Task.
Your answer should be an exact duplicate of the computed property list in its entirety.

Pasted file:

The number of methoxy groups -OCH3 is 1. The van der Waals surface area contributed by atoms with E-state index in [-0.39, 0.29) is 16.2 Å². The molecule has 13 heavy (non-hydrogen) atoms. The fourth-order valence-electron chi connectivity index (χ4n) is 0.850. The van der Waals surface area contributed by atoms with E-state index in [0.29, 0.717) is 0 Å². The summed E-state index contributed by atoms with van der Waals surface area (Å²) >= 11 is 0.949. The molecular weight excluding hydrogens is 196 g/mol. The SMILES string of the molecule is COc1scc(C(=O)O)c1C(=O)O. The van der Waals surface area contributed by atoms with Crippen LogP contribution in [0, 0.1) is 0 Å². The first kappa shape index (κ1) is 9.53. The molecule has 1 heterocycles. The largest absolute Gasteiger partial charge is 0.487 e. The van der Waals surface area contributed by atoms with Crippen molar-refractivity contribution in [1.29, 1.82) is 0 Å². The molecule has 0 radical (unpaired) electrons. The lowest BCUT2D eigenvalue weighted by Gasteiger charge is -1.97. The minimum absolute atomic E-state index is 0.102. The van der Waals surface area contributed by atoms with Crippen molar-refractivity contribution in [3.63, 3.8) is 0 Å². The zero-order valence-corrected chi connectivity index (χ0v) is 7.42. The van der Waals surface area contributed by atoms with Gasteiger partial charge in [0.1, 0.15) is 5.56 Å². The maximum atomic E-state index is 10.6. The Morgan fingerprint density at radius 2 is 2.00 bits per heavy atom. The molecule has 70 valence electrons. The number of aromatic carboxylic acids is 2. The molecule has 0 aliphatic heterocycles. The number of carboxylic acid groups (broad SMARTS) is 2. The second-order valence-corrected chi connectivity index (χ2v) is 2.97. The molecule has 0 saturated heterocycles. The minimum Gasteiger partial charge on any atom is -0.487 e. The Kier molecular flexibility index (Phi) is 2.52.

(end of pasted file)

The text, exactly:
The number of methoxy groups -OCH3 is 1. The van der Waals surface area contributed by atoms with E-state index in [-0.39, 0.29) is 16.2 Å². The molecule has 13 heavy (non-hydrogen) atoms. The fourth-order valence-electron chi connectivity index (χ4n) is 0.850. The van der Waals surface area contributed by atoms with E-state index in [0.29, 0.717) is 0 Å². The summed E-state index contributed by atoms with van der Waals surface area (Å²) >= 11 is 0.949. The molecular weight excluding hydrogens is 196 g/mol. The SMILES string of the molecule is COc1scc(C(=O)O)c1C(=O)O. The van der Waals surface area contributed by atoms with Crippen LogP contribution in [0, 0.1) is 0 Å². The first kappa shape index (κ1) is 9.53. The molecule has 1 heterocycles. The largest absolute Gasteiger partial charge is 0.487 e. The van der Waals surface area contributed by atoms with Crippen molar-refractivity contribution in [1.29, 1.82) is 0 Å². The molecule has 0 radical (unpaired) electrons. The lowest BCUT2D eigenvalue weighted by Gasteiger charge is -1.97. The minimum absolute atomic E-state index is 0.102. The van der Waals surface area contributed by atoms with Crippen molar-refractivity contribution in [3.63, 3.8) is 0 Å². The zero-order valence-corrected chi connectivity index (χ0v) is 7.42. The van der Waals surface area contributed by atoms with Gasteiger partial charge in [0.1, 0.15) is 5.56 Å². The maximum atomic E-state index is 10.6. The Morgan fingerprint density at radius 2 is 2.00 bits per heavy atom. The molecule has 70 valence electrons. The number of aromatic carboxylic acids is 2. The molecule has 0 aliphatic heterocycles. The number of carboxylic acid groups (broad SMARTS) is 2. The second-order valence-corrected chi connectivity index (χ2v) is 2.97. The molecule has 0 saturated heterocycles. The minimum Gasteiger partial charge on any atom is -0.487 e. The Kier molecular flexibility index (Phi) is 2.52.